Journeys through the Offset World: Global Travel Narratives and Environmental Crisis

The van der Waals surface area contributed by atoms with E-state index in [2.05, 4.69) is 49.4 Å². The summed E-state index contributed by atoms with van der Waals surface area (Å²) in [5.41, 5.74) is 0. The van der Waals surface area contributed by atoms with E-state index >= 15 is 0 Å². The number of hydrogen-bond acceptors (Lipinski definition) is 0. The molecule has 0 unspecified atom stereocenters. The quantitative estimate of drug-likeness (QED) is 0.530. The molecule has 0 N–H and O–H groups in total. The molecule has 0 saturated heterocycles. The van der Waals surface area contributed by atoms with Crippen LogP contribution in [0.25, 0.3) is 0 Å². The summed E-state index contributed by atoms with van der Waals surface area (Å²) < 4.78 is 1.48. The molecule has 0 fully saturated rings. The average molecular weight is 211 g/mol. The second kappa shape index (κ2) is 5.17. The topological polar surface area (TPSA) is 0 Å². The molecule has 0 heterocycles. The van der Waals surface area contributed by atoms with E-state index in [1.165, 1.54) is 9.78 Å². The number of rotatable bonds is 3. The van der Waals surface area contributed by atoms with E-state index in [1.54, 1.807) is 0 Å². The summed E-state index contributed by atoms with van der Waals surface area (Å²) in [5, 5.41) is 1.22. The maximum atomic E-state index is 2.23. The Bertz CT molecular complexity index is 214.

Environmentalist thought, at first glance, seems to have found more successful and less problematic ways of representing worldwide systems. After all, the image of the planet as a whole, exemplified by the Earthrise and Blue Planet photographs of Earth seen from outer space, became symbols of the emergent environmentalist movement soon after the Apollo 8 and 17 missions had made them public. The slogan “Think globally, act locally,” coined by René Dubos in 1970, similarly summed up environmentalists’ commitment to a vision of planetary connectedness, as did Kenneth Boulding and Buckminster Fuller’s metaphor of “Spaceship Earth.” At the same time, seminal books such as Paul Ehrlich’s The Population Bomb (1968) and the Meadows’ report on The Limits to Growth (1972) sketched highly publicized scenarios of global disaster if rapid action were not taken to remedy environmental problems. Yet closer analysis shows that the representation of global networks remains an unfinished task even in environmentalist thought, art, and literature.

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